In his 2004 book, The Making of a Lynching Culture: Violence and Vigilantism in Central Texas 1836-1916, Carrigan writes:
Ironically, the moment of central Texas’s most brutal act of racial violence became a turning point in the region’s history of race relations. The local, national and global reaction to the murder of Jesse Washington prompted civic leaders to reconsider their tolerance of central Texas’s culture of violence. Although mob law did not end there overnight – indeed racial violence persists to this day in the region – the burning of Jesse Washington ended an era eight decades old. No longer would central Texas’s leaders publicly support, praise, and encourage the use of extralegal violence. Eventually, the cultural and intellectual change led to a decline in the size and frequency of the region’s lynch mobs. The struggle over the local memory of the region’s racial violence continues, a reminder that we are never completely free of the past.
Last year, Carrigan and co-author Clive Webb, published another book, Forgotten Dead: Mob Violence against Mexicans in the United States, 1848 – 1928, in which they recall that “in 1854, a vigilance committee in Austin expelled every landless Mexican `who is not vouched for by respectable citizens.’”
Per capita, Carrigan said, Mexicans in the United States were as likely to be lynched as blacks.
Flash forward to Donald Trump, whose announcement for president last month included the following passage:
The U.S. has become a dumping ground for everybody else’s problems. [Applause] Thank you. It’s true, and these are the best and the finest. When Mexico sends its people, they’re not sending their best. They’re not sending you. They’re not sending you. They’re sending people that have lots of problems, and they’re bringing those problems to us. They’re bringing drugs. They’re bringing crime. They’re rapists. And some, I assume, are good people.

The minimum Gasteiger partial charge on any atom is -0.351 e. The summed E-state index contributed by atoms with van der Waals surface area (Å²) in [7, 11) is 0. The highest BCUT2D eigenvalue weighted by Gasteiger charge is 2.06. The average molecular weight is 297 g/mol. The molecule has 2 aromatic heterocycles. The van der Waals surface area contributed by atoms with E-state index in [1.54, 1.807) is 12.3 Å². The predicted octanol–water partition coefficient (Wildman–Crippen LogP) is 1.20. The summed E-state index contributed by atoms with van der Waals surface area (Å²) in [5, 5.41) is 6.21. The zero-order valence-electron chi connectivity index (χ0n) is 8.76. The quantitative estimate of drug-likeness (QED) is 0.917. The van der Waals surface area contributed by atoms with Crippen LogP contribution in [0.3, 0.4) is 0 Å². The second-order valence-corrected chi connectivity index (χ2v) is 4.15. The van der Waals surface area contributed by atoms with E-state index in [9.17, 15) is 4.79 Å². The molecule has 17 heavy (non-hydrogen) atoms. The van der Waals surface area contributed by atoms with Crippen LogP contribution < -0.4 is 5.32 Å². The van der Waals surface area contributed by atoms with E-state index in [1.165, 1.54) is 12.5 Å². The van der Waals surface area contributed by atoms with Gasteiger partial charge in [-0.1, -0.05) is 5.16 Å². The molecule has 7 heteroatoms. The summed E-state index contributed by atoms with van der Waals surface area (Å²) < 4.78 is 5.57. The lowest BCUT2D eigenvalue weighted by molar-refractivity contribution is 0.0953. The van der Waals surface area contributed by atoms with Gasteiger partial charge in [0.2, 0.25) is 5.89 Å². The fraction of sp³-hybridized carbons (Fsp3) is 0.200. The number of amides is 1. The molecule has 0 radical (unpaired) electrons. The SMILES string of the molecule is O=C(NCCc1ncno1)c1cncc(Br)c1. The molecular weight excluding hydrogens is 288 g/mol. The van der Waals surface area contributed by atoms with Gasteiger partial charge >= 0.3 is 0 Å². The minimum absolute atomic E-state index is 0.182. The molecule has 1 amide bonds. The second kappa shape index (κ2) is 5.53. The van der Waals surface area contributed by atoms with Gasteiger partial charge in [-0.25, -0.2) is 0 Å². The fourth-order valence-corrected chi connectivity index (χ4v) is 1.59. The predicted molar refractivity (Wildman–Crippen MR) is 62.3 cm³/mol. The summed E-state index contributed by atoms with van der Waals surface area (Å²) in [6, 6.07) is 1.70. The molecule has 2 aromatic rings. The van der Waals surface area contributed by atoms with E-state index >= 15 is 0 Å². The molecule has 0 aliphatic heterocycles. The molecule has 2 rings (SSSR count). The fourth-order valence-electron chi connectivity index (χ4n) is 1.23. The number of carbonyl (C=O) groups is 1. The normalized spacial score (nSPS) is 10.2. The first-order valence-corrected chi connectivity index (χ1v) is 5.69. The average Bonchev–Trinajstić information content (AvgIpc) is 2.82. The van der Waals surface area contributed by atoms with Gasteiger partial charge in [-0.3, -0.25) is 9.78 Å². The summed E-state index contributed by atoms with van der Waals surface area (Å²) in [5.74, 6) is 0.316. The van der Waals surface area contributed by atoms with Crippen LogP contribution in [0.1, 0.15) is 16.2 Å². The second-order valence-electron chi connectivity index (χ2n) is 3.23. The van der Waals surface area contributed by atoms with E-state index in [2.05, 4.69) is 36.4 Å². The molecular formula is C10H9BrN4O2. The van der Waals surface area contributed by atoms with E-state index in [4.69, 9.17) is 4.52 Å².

Far from hurting him, those remarks, and the backlash against them, appear to have helped move Trump into second place among Republican presidential aspirants in national and Iowa and New Hampshire polls, and led Trump to stand his ground against those who, he said, are “folding” under pressure from the politically correct.
From Thursday’s Guardian:
Donald Trump doubled down on his claim that Mexican immigrants are responsible for a large number of rapes in the US on Wednesday. “Who’s doing the raping,” Trump shot back in an interview when challenged on his controversial remarks.
The businessman and would-be president, who launched his presidential campaign with an attack on Mexican immigrants as drug dealers, criminals and rapists, has claimed that there is “mind-boggling” link between rape and illegal immigration.
“If you look at the statistics of people coming, you look at the statistics on rape, on crime, on everything coming in illegally into this country it’s mind-boggling!” he said in an interview with CNN on Wednesday night.
Trump, who has already sparked a minor diplomatic incident and lost business deals with five companies over his remarks about Mexicans, claimed that statistics show that Latino immigrants are more likely to perpetrate rape than the wider population. However, the Fusion article he referred to said 80% of women crossing the Mexican border are raped along the way, often by criminal gangs, traffickers or corrupt officials.
When CNN host Don Lemon pointed out that Trump had misread the article, the former Apprentice host said: “Well, somebody’s doing the raping, Don! I mean somebody’s doing it! Who’s doing the raping? Who’s doing the raping?”
There are no centrally recorded government statistics on the ethnicity of convicted rapists in the US.
Trump’s surge in the polls has come at the expense of other candidates, including both Perry and Ted Cruz.
Nonetheless, despite that, and despite the fact that Trump has said he is not sure if Cruz, by virtue of his Canadian birth (to an American mother), is eligible to run for president, Cruz said that he remains a big fan of Trump, and thinks he has nothing to apologize for.
From The New York Times:
The Republican from Texas told Fox and Friends on Tuesday that he had no problem with the billionaire businessman’s suggestion that those who cross the southern border illegally are “rapists” and “criminals.”
“I like Donald Trump. I think he’s terrific, I think he’s brash, I think he speaks the truth,” Mr. Cruz said.